Data from the National Household Sample Survey Covid-19 (PNAD Covid-19), carried out by the Brazilian Institute of Geography and Statistics (IBGE), shows that 44 percent of Brazilian households have at least one individual receiving the benefit, a rate that drops to just 4.6 percent for Bolsa Família.</p> <p>In short, this shows the eye-watering number of people in Brazil who previously didn&#8217;t depend on government income-transfer programs, but now require such policies to survive the economic impact of the Covid-19 pandemic.</p> <p>According to Lauro Gonzalez, the coordinator of the Center for Studies in Micro-finance and Financial Inclusion at think tank Fundação Getulio Vargas, labor trends such as the increase of informal work and the rising proportion of people with variable income have accentuated this crisis. As <strong>The Brazilian Report </strong>has explained, <a href="https://brazilian.report/latin-america/2020/07/27/understanding-latin-america-wave-informal-employment/">the informal economy is a big problem across all of Latin America</a>.</p> <p>Mr. Gonzalez is among the authors of a <a href="https://eaesp.fgv.br/sites/eaesp.fgv.br/files/u624/auxilioemergv10.pdf">study about the impact of the emergency aid</a> on Brazilians&#8217; income, using data from PNAD Covid-19. The paper showed that the program increased revenues by an average of 24 percent for all types of work in relation to pre-pandemic levels. In 11 of the 36 categories analyzed by the IBGE, the increase was higher than 40 percent.</p> <p>“The number of people that have received the emergency salary is a conservative estimate of the size of the problem. A part of the [lower middle class] falls into this category: a bracket that is vulnerable, but not poor to the point that they would receive Bolsa Família or similar benefits under normal circumstances,&#8221; Mr. Gonzalez tells <strong>The Brazilian Report</strong>.&nbsp;</p> <div class="flourish-embed flourish-map" data-src="visualisation/3559027"><script src="https://public.flourish.studio/resources/embed.js"></script></div> <h2>Taking credit</h2> <p>As Mr. Gonzalez notes, the emergency salary program was not in the interests of the Bolsonaro government&#8217;s economic team at the beginning of the pandemic. The administration first put forward a proposal to pay BRL 200 per month, before they were pressured by Congress to triple this amount and then extend the program for a total of five months.</p> <p>Now, with the program&#8217;s success in providing income to vulnerable households, <a href="https://brazilian.report/newsletters/brazil-daily/2020/08/14/despite-pandemic-mismanagement-bolsonaro-approval-ratings-go-up/">the government has been able to claim ownership of the initiative</a>, helping President Bolsonaro enjoy some much-needed popularity boosts around the country. This does not mean, however, that the administration will be able to maintain the benefit for a significant period of time without betraying its own economic agenda.</p> <p>“The government could have pushed welfare transfer policies at the beginning of its term, but from the economic policy point of view, personified by Economy Minister Paulo Guedes, the emphasis is on reforms leading to the ultra-liberalization of the economy, reducing the size of the state and focusing on fiscal balance,” says Mr. Gonzalez.</p> <p>What remains unclear, according to the researcher, is what the country will do with the millions who have grown to depend on the emergency aid. &#8220;Completely discontinuing the coronavirus salary will only be compensated if the crisis eases up, which seems unlikely. The effect on people&#8217;s lives and the economy will depend on this tug-of-war between the potential reduction in effects of the crisis and the end of the emergency aid, and it will be best observed in the last quarter of 2020, when the benefit is set to end,&#8221; explains Mr. Gonzalez.</p> <p>While the government has signaled that it intends to replace the emergency aid with a welfare transfer program entitled Renda Brasil (Income Brazil) — seen as an amalgamation of all existing benefit schemes — the Economy Ministry has yet to give any details on how this new program might work.</p> <h2>Emergency aid in Argentina</h2> <p>Over in Argentina, President Alberto Fernández was elected in October 2019 running on a platform that was perhaps the antithesis of his Brazilian counterpart. Regardless, with the advent of the Covid-19 pandemic, the two presidents faced similar challenges. On March 20, three days after Argentina imposed social isolation measures nationwide, the Executive issued a <a href="https://www.boletinoficial.gob.ar/detalleAviso/primera/227113/20200324">decree</a> establishing the so-called <em>Ingreso Familiar de Emergencia</em> (Emergency Household Income) program, aimed at people aged between 18 and 65 who are either unemployed, in informal work, single taxpayers — the equivalent of Brazil&#8217;s micro-business owners — and domestic workers.&nbsp;</p> <p>Sixty-one percent of recipients were informal workers or unemployed between May and April, when the first installment of aid was paid out. The initial plan was for citizens to receive a single payment of ARS 10,000 (USD 135.50), but there have now been three installments as of August.</p> <div class="flourish-embed flourish-map" data-src="visualisation/3569075"><script src="https://public.flourish.studio/resources/embed.js"></script></div> <p>Unlike what was seen in Brazil, the emergency income program was not the subject of intense disputes in Argentina, where the main sticking point between the government and opposition was the continuation of social isolation measures, which went on for five months in Greater Buenos Aires but have been gradually loosened since May.</p> <p>According to Mr. Gonzalez, it would be difficult to make a regional analysis of the effects of income transfer policies without analyzing each country&#8217;s experience in detail. However, in general terms, he says that there are two defining characteristics in the region&#8217;s economies: medium-to-low income per capita, and high levels of inequality.</p> <p>&#8220;The design and implementation of adequate policies involve the collective efforts of several levels of the government. Where there are more accentuated political conflicts, the pandemic&#8217;s effects may be worse, as we have seen in Brazil, with the federal government facing off against state administrations when they should have been thinking of a strategy to face the crisis,&#8221; he adds.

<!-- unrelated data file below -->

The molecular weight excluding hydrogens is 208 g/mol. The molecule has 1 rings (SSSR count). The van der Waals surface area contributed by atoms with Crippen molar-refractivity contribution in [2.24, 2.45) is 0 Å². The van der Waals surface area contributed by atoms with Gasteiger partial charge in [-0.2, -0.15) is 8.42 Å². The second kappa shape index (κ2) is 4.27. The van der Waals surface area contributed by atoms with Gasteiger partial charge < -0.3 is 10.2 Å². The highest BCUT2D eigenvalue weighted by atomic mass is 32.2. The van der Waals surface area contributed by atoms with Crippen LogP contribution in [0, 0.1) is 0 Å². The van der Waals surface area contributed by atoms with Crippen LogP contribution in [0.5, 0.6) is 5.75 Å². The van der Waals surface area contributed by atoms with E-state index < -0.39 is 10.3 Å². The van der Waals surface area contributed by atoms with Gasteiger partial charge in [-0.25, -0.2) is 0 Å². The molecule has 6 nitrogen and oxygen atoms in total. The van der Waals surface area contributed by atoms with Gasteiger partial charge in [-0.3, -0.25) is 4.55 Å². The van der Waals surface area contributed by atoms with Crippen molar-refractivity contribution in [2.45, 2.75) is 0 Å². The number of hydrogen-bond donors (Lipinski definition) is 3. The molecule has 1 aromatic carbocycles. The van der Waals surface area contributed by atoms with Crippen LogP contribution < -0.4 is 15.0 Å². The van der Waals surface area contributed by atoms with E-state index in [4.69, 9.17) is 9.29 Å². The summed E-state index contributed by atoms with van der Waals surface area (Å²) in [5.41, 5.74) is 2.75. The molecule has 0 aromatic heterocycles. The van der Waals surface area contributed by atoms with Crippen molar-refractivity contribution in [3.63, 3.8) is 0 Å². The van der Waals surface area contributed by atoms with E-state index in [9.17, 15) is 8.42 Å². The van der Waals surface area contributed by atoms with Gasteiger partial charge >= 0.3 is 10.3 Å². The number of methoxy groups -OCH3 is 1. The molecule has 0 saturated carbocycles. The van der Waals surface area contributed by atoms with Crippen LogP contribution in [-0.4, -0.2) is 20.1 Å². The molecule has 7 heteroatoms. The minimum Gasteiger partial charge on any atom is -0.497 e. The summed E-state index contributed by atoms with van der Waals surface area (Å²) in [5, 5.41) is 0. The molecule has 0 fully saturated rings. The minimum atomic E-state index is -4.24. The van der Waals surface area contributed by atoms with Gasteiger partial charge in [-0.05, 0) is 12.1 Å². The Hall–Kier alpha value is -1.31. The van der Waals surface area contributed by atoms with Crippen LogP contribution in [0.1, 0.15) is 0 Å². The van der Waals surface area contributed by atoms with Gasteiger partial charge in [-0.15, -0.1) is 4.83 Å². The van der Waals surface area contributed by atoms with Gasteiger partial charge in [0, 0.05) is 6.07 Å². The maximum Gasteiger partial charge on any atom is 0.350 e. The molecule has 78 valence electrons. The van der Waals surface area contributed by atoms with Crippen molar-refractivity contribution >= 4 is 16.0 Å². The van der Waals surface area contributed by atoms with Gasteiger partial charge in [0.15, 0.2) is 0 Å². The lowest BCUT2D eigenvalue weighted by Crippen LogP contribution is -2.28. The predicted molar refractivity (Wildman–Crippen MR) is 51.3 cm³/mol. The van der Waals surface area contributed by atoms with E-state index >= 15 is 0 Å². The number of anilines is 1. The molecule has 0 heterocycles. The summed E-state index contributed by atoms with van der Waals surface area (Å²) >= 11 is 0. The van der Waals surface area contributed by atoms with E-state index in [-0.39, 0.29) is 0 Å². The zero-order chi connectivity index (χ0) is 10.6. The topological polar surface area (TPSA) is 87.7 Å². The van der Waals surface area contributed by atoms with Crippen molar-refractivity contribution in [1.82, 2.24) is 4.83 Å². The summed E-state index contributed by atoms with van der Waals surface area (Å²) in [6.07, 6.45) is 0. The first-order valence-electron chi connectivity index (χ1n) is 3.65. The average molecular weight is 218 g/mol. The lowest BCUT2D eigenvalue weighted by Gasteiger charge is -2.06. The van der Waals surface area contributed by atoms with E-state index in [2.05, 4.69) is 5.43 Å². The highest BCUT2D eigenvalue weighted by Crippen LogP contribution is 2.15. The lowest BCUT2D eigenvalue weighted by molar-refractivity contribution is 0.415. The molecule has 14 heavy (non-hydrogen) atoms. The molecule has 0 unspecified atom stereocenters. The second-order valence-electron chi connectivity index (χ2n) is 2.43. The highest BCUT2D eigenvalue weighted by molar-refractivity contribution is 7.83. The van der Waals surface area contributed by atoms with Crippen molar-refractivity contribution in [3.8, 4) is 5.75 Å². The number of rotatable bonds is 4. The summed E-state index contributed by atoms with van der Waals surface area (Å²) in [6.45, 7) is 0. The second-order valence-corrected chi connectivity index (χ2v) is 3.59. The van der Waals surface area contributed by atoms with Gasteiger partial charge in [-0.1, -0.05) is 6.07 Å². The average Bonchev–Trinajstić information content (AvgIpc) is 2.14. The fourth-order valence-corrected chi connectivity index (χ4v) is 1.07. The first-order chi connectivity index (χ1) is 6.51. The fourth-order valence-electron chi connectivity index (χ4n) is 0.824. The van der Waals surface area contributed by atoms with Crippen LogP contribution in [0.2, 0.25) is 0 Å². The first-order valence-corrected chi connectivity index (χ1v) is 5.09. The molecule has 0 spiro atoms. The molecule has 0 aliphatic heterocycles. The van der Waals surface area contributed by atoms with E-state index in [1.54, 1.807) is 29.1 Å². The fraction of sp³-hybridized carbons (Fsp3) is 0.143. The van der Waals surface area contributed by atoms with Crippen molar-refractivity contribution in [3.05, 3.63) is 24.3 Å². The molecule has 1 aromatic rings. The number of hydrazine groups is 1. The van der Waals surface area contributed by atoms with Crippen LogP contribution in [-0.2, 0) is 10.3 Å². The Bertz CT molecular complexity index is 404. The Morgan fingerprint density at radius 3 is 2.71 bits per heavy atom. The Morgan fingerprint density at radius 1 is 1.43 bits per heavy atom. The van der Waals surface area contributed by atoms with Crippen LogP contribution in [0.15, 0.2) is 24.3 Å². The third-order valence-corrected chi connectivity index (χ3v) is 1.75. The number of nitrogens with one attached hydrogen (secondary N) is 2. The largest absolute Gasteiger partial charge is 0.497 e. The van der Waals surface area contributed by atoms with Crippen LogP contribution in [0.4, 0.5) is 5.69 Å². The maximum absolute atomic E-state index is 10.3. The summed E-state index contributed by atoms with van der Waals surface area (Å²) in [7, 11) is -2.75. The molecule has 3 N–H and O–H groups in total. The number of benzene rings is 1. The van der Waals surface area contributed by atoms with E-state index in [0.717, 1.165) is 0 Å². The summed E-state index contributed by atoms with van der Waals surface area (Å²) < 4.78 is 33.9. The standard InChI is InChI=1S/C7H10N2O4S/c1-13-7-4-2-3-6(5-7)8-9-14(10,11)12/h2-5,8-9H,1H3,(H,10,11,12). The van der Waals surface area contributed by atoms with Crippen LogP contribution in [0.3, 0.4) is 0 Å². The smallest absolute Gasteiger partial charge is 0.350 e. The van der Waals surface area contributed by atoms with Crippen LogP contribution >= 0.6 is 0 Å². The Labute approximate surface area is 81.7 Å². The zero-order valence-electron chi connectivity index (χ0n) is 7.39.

Read the full story NOW!

 
Aline Gatto Boueri

Aline Gatto Boueri is a data journalist. She has had her work published by Gênero e Número, Universa UOL, Marie Claire, Projeto Colabora, among others.

Our content is protected by copyright. Want to republish The Brazilian Report? Email us at contact@brazilian.report